The first three feature films by Ramin Bahrani – 2005’s “Man Push Cart,” 2007’s “Chop Shop” and 2008’s “Goodbye Solo” -- were extremely well-regarded by festival and art-house crowds (Roger Ebert called Bahrani “the director of the decade”), but barely made a dent on the wider cultural consciousness, receiving fairly limited releases and so far, making Bahrani a favourite of cinephiles, but far from a crossover success. But four years since his last film, Bahrani is back at Venice, the festival which made his name with “Man Push Cart,” for a film that threatens to push him towards the mainstream, with a starry cast and a distribution deal already in place from Sony Pictures Classics. And while perhaps not quite up there with the low-key, humanistic triumphs of his earlier films, “At Any Price” does seem likely to win him further and wider recognition.
In the heartlands of Iowa, Henry Whipple (Dennis Quaid) runs a moderately successful corn farm – big enough that he’s just been able to buy 200 extra acres, but still far behind his major competitor Jim Johnson (Clancy Brown). His hope was that his eldest son Grant would be able to take over the farm, but Grant’s gone travelling, with no sign of returning, so he’s forced to consider black sheep Dean (Zac Efron) who has his own dreams of making it to NASCAR. Their plans come to a head when Dean finally gets a tryout for ARCA (the next step down from NASCAR), just as his father comes under investigation for illegally cleaning and reselling the genetically modified seeds he uses to plant his crops. Their conflicting dreams are set to shatter not only their own lives, but also those of Henry’s wife (Kim Dickens) and Dean’s girlfriend Cadence (newcomer Maika Monroe).
It’s a film on a fairly intimate scale, but dealing with big, modern themes – the cost of the American dream (as the title might suggest), the destructiveness of competition, the sacrifices parents make for their children and vice versa, and what people will do in order to survive. And being told in the form of an good old-fashioned melodrama, closer to “Giant” or “Death Of A Salesman” then anything else, it risks being unfashionable, and indeed the film was the first we’ve seen in Venice to receive a few scattered boos as the credits rolled.
We’d certainly suggest that those boos are unfair, even if we don’t unreservedly love the film. The film is very, very different, in some ways, to Bahrani’s earlier work, with sweeping widescreen compositions of the Midwestern landcape, and a shift from using essentially non-professional actors to parts that are designed to showcase bigger names. And the allegory within the picture isn't especially subtle – Bahrani showing the sacrifices made in the name of capitalism (the title is there for a reason…) may rankle some.
But, there are issues in particular with the script. Here, subtext is not something Bahrani is interested in, so his characters mostly coming out and say what they’re feeling in fairly plain terms, and it’s often quite jarring to watch. You’re aware of the screenwriters’ hands, rather than feeling that these are real people saying whatever occurred to them at that moment. These scenes (and it’s not all of them), and some of the plotting are at best inelegant, and at worst borderline soapy.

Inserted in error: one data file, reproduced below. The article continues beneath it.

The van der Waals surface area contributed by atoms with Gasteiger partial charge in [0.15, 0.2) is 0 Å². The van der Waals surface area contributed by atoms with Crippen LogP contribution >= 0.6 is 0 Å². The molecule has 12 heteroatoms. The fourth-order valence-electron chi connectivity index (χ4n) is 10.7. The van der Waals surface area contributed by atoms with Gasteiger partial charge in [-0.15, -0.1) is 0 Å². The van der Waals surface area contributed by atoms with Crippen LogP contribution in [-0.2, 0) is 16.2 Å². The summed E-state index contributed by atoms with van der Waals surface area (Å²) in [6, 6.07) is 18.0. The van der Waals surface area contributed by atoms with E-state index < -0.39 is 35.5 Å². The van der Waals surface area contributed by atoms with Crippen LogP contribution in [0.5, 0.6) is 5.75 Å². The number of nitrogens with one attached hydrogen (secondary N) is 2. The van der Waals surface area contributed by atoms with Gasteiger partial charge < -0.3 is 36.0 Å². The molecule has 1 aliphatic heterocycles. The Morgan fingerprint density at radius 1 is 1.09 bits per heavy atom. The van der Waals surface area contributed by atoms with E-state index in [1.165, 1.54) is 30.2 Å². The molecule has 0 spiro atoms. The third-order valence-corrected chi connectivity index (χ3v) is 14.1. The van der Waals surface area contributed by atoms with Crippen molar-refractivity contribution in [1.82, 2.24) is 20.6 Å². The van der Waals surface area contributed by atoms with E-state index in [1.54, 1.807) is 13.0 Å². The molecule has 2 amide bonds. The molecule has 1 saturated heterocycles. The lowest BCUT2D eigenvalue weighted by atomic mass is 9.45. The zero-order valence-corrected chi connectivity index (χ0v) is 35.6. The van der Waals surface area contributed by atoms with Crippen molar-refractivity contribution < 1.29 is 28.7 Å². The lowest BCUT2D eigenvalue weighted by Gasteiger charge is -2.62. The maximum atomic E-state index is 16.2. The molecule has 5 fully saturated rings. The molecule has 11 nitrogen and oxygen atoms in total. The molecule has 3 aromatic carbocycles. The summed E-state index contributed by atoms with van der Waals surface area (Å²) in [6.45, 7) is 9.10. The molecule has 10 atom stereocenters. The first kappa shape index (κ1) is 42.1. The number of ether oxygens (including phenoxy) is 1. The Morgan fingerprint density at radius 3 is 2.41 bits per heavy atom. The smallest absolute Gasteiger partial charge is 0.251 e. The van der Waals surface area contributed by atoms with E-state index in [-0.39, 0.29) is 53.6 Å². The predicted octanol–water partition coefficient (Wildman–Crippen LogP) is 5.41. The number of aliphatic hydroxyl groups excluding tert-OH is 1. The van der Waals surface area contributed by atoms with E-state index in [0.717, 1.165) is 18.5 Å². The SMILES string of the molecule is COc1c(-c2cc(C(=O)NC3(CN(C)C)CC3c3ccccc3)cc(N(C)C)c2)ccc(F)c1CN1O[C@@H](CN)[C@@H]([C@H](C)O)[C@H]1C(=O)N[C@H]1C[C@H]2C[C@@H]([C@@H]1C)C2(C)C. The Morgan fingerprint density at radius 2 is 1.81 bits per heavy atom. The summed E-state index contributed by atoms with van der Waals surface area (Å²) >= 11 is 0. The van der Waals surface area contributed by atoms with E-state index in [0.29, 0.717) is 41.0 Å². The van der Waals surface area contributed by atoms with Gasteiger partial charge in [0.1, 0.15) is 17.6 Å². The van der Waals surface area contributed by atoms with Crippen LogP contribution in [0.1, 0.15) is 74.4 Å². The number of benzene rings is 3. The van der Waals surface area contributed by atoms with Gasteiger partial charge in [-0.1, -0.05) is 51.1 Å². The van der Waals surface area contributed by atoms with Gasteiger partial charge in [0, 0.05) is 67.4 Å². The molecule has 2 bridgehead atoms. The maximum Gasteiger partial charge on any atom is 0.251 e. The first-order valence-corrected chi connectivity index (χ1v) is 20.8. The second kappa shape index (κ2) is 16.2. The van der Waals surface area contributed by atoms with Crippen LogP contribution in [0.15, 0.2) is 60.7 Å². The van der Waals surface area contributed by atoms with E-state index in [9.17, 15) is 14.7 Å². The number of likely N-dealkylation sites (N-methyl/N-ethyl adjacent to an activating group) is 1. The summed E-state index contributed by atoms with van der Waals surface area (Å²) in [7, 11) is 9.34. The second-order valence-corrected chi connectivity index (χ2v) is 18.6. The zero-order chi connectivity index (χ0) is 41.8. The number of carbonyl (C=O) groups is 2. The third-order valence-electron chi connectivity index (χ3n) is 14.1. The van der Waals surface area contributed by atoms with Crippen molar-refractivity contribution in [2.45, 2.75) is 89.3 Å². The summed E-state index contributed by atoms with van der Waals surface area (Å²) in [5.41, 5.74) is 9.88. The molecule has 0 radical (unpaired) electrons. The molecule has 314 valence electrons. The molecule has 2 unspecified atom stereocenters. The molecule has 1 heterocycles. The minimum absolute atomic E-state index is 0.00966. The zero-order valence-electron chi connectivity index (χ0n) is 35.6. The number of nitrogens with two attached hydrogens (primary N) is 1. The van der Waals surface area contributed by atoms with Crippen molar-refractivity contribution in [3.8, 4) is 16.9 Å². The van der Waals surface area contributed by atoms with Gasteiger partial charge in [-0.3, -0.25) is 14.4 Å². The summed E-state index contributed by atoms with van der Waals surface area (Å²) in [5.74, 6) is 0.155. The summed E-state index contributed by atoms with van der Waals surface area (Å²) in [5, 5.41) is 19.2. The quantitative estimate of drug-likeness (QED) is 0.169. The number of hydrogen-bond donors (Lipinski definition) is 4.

The performances are also inconsistent. Efron starts strongly, very reminiscent of twenty-something Tom Cruise somehow (maybe it was just the race driver uniform), but the strain sometimes shows as his character moves into self-destructive inarticulacy. It’s probably his best performance to date, but James Dean he ain’t, at least at this stage. The ever-underrated Kim Dickens (“Deadwood,” “Treme”) is nuanced as Irene, Henry’s wife, but the part is severely underwritten. Most out-of-place of all is Heather Graham, as Meredith, a local woman who has dalliances with both father and son. The existence of the role doesn’t do much but add an extraneous Oedipal layer of sizzle to the plot, but that could be forgiven with a better performance: instead, Graham is deeply wooden and uncharismatic.
Fortunately, newcomer Maika Monroe, is a real find as Cadence, and best of all is Dennis Quaid. We always like seeing him on screen, but he’s never had a part like this one, a folksy King Lear (indeed, it’s hard not to spot a little of Quaid’s Bill Clinton from “The Special Relationship” and his Dubya surrogate from “American Dreamz” in the part) whose shallow smile just about masks his fears and his disappointments. The actor is truly the center of the film, and he’s honestly terrific from the first frame to the last.
Which is not to say that he’s the only good thing about it. We can see why some might not roll with the melodramatic plotting and the less-than-opaque metaphors. But for all its flaws, we found the film powerful, engaging and, by the finale, moving. And in the end, "At Any Price" is certainly one of the most impressive reactions to the recent economic crisis (because that’s exactly what it is) that cinema has produced so far. [B]